JOURNAL ARTICLE

Epigenetic regulation in murine offspring as a novel mechanism for transmaternal asthma protection induced by microbes

Stephanie Brand, René Teich, Tanja Dicke, Hani Harb, Ali Ö Yildirim, Jörg Tost, Regine Schneider-Stock, Robert A Waterland, Uta-Maria Bauer, Erika von Mutius, Holger Garn, Petra I Pfefferle, Harald Renz
Journal of Allergy and Clinical Immunology 2011, 128 (3): 618-25.e1-7
21680015

BACKGROUND: Bronchial asthma is a chronic inflammatory disease resulting from complex gene-environment interactions. Natural microbial exposure has been identified as an important environmental condition that provides asthma protection in a prenatal window of opportunity. Epigenetic regulation is an important mechanism by which environmental factors might interact with genes involved in allergy and asthma development.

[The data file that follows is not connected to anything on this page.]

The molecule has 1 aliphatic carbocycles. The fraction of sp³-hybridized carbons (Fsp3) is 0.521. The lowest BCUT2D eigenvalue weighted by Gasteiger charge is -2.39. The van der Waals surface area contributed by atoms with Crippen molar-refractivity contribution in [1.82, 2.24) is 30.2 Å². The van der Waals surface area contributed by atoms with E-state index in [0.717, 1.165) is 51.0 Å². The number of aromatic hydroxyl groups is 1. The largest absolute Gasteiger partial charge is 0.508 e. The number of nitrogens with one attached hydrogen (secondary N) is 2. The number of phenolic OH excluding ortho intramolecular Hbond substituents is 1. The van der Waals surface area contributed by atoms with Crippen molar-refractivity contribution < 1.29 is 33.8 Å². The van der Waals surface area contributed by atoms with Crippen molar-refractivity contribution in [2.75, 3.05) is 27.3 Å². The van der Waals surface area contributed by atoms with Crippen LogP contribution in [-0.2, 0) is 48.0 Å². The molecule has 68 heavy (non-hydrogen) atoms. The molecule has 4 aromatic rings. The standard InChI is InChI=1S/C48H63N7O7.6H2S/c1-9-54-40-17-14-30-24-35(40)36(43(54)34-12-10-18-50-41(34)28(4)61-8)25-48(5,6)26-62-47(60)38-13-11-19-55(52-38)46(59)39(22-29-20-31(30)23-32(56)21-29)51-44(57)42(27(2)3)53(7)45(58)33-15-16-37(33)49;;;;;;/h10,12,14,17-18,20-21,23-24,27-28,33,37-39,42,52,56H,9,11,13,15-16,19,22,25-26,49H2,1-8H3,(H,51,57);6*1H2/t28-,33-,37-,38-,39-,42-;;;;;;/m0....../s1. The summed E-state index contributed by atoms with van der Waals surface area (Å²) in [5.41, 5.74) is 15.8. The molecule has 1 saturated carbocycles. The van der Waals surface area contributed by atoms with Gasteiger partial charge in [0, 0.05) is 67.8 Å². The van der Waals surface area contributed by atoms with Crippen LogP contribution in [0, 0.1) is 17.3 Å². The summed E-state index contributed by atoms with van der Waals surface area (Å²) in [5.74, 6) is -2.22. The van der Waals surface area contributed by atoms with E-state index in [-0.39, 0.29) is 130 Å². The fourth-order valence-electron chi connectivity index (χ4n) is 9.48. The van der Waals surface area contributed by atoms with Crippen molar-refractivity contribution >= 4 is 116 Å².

OBJECTIVE: This study was designed to test whether epigenetic mechanisms might contribute to asthma protection conferred by early microbial exposure.

METHODS: Pregnant maternal mice were exposed to the farm-derived gram-negative bacterium Acinetobacter lwoffii F78. Epigenetic modifications in the offspring were analyzed in T(H)1- and T(H)2-relevant genes of CD4(+) T cells.

RESULTS: Prenatal administration of A lwoffii F78 prevented the development of an asthmatic phenotype in the progeny, and this effect was IFN-γ dependent. Furthermore, the IFNG promoter of CD4(+) T cells in the offspring revealed a significant protection against loss of histone 4 (H4) acetylation, which was closely associated with IFN-γ expression. Pharmacologic inhibition of H4 acetylation in the offspring abolished the asthma-protective phenotype. Regarding T(H)2-relevant genes only at the IL4 promoter, a decrease could be detected for H4 acetylation but not at the IL5 promoter or the intergenic T(H)2 regulatory region conserved noncoding sequence 1 (CNS1).

CONCLUSION: These data support the hygiene concept and indicate that microbes operate by means of epigenetic mechanisms. This provides a new mechanism in the understanding of gene-environment interactions in the context of allergy protection.

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